Mayor John Musser brought up a letter to the editor written by Natalie Faulk, Point Pleasant, W.Va., and published in the Feb. 22 edition of the Sunday Times-Sentinel. Faulk wrote: “The widespread opinion of many is that this speed change if just another effort to collect revenues in fines that will result from this change.”
Musser told council Faulk received a speeding ticket on Union Avenue last July and was cited for going 40 miles per hour in a 25 mph zone. Musser also denied the village was targeting motorists by lowering the speed limit, telling council since the beginning of the year there have been two speeding citations issued on East Main Street and nine on West Main Street.
Proffitt had previously said one reason for the change in the speed limit was an increase in traffic accidents in the downtown area. Faulk’s letter said: “I personally have no recollection in recent memory of any serious traffic accidents in the downtown area, a fender bender here or there, but certainly nothing to warrant a speed change for the safety of the townspeople.”
Proffitt told council this was totally inaccurate, adding there had in fact been two fatalities on Main Street in previous years and last week an accident between a motorcycle and a vehicle on East Main Street required the patient be transported by MedFlight to Cabell Huntington Hospital. That accident has resulted in the driver being charged in Meigs County Court with aggravated vehicular assault.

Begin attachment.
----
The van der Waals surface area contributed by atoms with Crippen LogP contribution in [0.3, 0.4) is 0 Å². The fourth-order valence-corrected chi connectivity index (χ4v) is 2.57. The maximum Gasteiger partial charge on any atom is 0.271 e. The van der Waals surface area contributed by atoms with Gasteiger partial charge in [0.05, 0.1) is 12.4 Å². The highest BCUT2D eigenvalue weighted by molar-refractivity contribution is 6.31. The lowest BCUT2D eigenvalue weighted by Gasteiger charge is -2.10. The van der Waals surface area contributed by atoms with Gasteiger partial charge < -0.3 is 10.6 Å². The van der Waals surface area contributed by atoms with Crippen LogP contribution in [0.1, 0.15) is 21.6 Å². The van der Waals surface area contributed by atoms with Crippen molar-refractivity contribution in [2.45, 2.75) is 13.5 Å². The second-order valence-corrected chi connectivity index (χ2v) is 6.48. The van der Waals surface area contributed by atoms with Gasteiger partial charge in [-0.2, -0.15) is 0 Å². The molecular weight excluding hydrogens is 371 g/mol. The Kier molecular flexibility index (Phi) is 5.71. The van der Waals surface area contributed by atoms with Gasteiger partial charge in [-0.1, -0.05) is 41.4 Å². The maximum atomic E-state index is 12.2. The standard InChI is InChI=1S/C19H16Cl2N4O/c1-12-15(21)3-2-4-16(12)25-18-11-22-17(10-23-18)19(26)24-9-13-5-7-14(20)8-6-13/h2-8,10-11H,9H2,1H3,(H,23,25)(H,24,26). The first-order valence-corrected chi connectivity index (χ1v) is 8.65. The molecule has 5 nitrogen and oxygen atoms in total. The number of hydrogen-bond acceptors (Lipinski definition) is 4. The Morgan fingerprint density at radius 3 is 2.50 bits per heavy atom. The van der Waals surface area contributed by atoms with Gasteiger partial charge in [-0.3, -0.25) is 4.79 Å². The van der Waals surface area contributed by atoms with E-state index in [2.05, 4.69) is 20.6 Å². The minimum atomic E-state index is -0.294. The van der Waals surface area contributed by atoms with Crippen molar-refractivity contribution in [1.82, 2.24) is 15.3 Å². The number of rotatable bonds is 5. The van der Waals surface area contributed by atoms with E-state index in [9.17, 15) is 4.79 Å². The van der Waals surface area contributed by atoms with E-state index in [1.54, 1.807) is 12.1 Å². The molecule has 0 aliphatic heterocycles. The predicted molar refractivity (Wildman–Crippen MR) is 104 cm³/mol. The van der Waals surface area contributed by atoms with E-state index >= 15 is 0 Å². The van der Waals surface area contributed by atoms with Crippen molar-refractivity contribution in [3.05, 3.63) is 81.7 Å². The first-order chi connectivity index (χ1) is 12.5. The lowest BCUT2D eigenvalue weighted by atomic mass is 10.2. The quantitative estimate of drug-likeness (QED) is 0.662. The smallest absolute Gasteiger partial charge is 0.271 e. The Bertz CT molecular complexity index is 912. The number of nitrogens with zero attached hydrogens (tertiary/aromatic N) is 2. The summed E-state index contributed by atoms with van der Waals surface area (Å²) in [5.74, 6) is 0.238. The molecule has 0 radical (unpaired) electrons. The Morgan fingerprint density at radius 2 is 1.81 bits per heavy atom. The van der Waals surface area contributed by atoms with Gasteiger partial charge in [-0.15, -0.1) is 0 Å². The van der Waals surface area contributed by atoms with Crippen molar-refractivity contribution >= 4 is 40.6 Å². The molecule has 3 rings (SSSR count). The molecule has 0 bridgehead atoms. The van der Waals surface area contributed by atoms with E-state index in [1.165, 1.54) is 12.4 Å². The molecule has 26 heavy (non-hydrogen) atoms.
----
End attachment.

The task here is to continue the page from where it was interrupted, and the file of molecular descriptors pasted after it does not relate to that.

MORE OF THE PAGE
“We’re not targeting people with this,” Proffitt said of the speed limit change.
Proffitt also said his officers had been giving a lot of verbal warnings during recent traffic stops since the speed limit changed. Musser said of the speeding tickets given this year downtown, all of the drivers were cited for going at least 40 mph or more.
Last night Musser suggested council purchase a sign with flashing lights, alerting motorists of the reduced speed though council ultimately decided not to purchase the sign. Council pointed out there is already a reduced speed sign posted on East Main Street though it doesn’t have flashing lights. Council said it would give motorists more time to get used to the new speed change and then revisit the idea of the sign with flashing lights if needed.
Councilwoman Mary McAngus also pointed out the speed change was to be posted at Cherry Street but is actually posted East of that between Cleland Realty and H&R Block. Proffitt said he believed this was because sidewalks would’ve had to be torn up to place them on Cherry Street. McAngus pointed out the ordinance says the speed limit is to change at Cherry Street.